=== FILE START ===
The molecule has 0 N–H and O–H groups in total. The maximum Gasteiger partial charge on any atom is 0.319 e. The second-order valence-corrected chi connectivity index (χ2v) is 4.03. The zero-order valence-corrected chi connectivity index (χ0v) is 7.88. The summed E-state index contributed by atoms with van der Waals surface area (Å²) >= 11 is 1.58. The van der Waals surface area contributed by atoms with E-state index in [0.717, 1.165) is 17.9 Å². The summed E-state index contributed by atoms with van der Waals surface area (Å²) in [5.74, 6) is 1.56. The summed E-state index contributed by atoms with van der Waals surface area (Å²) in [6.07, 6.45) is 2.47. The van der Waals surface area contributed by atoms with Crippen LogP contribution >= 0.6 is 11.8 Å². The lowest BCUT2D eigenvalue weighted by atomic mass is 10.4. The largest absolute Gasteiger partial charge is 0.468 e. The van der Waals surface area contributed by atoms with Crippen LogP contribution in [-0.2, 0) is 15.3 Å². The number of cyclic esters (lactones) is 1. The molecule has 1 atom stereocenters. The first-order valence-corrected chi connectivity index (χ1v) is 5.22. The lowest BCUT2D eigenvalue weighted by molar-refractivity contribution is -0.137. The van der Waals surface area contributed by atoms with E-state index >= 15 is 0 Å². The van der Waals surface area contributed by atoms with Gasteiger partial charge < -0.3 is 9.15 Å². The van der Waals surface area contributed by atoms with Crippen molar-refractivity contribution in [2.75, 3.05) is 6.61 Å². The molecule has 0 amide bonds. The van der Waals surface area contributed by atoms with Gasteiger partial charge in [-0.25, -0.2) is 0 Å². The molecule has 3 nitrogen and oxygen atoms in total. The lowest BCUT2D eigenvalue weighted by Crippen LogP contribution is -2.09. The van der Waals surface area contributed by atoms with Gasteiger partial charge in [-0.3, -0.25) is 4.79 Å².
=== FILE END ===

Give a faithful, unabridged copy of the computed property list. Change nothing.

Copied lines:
The molecule has 0 N–H and O–H groups in total. The maximum Gasteiger partial charge on any atom is 0.319 e. The second-order valence-corrected chi connectivity index (χ2v) is 4.03. The zero-order valence-corrected chi connectivity index (χ0v) is 7.88. The summed E-state index contributed by atoms with van der Waals surface area (Å²) >= 11 is 1.58. The van der Waals surface area contributed by atoms with E-state index in [0.717, 1.165) is 17.9 Å². The summed E-state index contributed by atoms with van der Waals surface area (Å²) in [5.74, 6) is 1.56. The summed E-state index contributed by atoms with van der Waals surface area (Å²) in [6.07, 6.45) is 2.47. The van der Waals surface area contributed by atoms with Crippen LogP contribution >= 0.6 is 11.8 Å². The lowest BCUT2D eigenvalue weighted by atomic mass is 10.4. The largest absolute Gasteiger partial charge is 0.468 e. The van der Waals surface area contributed by atoms with Crippen LogP contribution in [-0.2, 0) is 15.3 Å². The number of cyclic esters (lactones) is 1. The molecule has 1 atom stereocenters. The first-order valence-corrected chi connectivity index (χ1v) is 5.22. The lowest BCUT2D eigenvalue weighted by molar-refractivity contribution is -0.137. The van der Waals surface area contributed by atoms with E-state index >= 15 is 0 Å². The van der Waals surface area contributed by atoms with Gasteiger partial charge < -0.3 is 9.15 Å². The van der Waals surface area contributed by atoms with Crippen molar-refractivity contribution in [2.75, 3.05) is 6.61 Å². The molecule has 0 amide bonds. The van der Waals surface area contributed by atoms with Gasteiger partial charge in [-0.25, -0.2) is 0 Å². The molecule has 3 nitrogen and oxygen atoms in total. The lowest BCUT2D eigenvalue weighted by Crippen LogP contribution is -2.09. The van der Waals surface area contributed by atoms with Gasteiger partial charge in [-0.3, -0.25) is 4.79 Å².